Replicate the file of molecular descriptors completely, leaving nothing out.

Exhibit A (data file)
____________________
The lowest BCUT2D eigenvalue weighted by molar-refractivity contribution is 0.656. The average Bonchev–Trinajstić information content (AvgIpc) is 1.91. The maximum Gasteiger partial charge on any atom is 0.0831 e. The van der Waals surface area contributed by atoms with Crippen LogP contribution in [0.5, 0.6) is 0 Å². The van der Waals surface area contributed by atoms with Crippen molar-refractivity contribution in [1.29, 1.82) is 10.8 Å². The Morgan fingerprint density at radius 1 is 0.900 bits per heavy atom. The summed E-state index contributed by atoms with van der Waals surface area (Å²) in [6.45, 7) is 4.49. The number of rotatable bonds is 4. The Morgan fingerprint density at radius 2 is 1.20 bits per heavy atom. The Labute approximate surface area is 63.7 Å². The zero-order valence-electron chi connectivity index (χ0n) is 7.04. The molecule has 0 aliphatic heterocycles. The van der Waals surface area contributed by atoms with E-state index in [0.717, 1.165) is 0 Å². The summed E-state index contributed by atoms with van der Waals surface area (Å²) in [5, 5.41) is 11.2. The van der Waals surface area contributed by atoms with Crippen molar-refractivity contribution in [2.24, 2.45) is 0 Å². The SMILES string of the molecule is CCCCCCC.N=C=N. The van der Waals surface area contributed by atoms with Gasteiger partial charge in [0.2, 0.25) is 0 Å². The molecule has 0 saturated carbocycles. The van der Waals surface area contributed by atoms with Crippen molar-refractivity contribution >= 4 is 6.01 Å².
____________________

The lowest BCUT2D eigenvalue weighted by molar-refractivity contribution is 0.656. The average Bonchev–Trinajstić information content (AvgIpc) is 1.91. The maximum Gasteiger partial charge on any atom is 0.0831 e. The van der Waals surface area contributed by atoms with Crippen LogP contribution in [0.5, 0.6) is 0 Å². The van der Waals surface area contributed by atoms with Crippen molar-refractivity contribution in [1.29, 1.82) is 10.8 Å². The Morgan fingerprint density at radius 1 is 0.900 bits per heavy atom. The summed E-state index contributed by atoms with van der Waals surface area (Å²) in [6.45, 7) is 4.49. The number of rotatable bonds is 4. The Morgan fingerprint density at radius 2 is 1.20 bits per heavy atom. The Labute approximate surface area is 63.7 Å². The zero-order valence-electron chi connectivity index (χ0n) is 7.04. The molecule has 0 aliphatic heterocycles. The van der Waals surface area contributed by atoms with E-state index in [0.717, 1.165) is 0 Å². The summed E-state index contributed by atoms with van der Waals surface area (Å²) in [5, 5.41) is 11.2. The van der Waals surface area contributed by atoms with Crippen molar-refractivity contribution in [2.24, 2.45) is 0 Å². The SMILES string of the molecule is CCCCCCC.N=C=N. The van der Waals surface area contributed by atoms with Gasteiger partial charge in [0.2, 0.25) is 0 Å². The molecule has 0 saturated carbocycles. The van der Waals surface area contributed by atoms with Crippen molar-refractivity contribution >= 4 is 6.01 Å².